During the 18th century, brilliant pieces of colorful rock crystal, or glass, were discovered along the Rhine River in Austria. While working with these pebble-like formations, an Alsatian jeweler by the name of Georg Friedrich Strass discovered that using a mixture of thallium and bismuth improved the refractive qualities of the rock, and once cut and finished, they resembled a diamond. Through further experimentation he found that the use of metal salts could alter their colors. He didn’t stop there, however. In an effort to improve the brilliance of these simulated gemstones, he glued metal foil behind them, which was later replaced with a mirror type coating.
By the year 1734, Strass’ popularity had grown for his ‘imitation diamonds’ and colored gemstones (which he called rhinestones, after the Rhine). This recognition earned him the title of “King’s Jeweler” and his work was in great demand by King Louis XV of France, an honor which gave him the competitive edge over the artificial gem market. Aside from jewelry settings, rhinestones were affixed to and worn as opulent shoe buckles by both men and women at that time.
In Austria during the late 1800's, Daniel Swarovski revolutionized the world of jewelry with his invention of a new glass-cutting machine. He also created vacuum plating with silver and gold for the backs of the stones. Swarovski also discovered that using a higher lead content produced gems with a much higher light refraction. These discoveries lent the artificial gems a more sophisticated and polished appearance. Use of his new faceting machine allowed the gems to be mechanically cut and faceted in a fraction of the time it took by hand. The production of rhinestones increased significantly.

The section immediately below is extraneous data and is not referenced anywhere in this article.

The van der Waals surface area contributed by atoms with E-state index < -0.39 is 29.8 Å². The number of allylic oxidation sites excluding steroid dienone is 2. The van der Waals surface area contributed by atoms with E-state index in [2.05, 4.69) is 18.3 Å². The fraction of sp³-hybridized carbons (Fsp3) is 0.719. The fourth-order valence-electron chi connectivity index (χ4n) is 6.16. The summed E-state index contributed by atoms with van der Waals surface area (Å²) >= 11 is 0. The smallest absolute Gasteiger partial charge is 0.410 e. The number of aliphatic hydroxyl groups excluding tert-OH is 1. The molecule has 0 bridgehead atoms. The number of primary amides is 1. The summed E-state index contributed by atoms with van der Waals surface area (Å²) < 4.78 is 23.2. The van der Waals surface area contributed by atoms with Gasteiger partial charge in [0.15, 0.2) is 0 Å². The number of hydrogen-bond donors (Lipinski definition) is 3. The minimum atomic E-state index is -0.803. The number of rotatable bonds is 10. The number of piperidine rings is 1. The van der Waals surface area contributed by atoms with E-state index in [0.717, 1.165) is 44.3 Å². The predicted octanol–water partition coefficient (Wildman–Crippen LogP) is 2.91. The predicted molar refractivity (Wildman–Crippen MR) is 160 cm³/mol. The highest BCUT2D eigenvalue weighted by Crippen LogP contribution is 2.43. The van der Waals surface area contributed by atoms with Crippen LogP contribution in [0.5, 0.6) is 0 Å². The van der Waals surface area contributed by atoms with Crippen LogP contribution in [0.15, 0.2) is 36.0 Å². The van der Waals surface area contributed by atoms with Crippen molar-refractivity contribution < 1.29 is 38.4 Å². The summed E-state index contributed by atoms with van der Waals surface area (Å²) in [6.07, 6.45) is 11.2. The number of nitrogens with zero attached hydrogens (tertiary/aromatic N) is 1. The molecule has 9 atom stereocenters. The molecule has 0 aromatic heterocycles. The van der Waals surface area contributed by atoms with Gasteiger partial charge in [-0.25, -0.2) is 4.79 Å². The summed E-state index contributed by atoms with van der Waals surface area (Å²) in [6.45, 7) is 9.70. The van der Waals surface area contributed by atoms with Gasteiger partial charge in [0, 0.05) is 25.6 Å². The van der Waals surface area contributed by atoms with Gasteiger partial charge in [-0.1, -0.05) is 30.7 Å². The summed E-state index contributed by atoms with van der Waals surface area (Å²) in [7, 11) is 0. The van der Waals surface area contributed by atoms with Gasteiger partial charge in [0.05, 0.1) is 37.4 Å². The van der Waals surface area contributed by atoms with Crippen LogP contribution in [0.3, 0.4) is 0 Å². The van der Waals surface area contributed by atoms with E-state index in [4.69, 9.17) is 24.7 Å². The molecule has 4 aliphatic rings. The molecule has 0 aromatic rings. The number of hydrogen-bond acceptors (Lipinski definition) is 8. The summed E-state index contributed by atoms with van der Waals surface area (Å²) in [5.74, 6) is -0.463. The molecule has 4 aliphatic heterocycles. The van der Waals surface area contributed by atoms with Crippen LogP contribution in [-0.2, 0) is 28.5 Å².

Today, rhinestones are used in a multitude of settings. Not just for jewelry anymore, these little crystals have added fire and dazzle to home products and decor, stage and movie costumes, dancewear, hair clips, everyday apparel and accessories. Some famous folks associated with wearing costumes designed with rhinestones are pianist Liberace, actor/singer Elvis Presley, and country music legend Porter Wagner. In 1975 singer Glen Campbell became known for his song, “Rhinestone Cowboy,” which was later the basis for the movie starring Sylvester Stallone.
Shown above is a Victorian belt buckle full of rhinestones.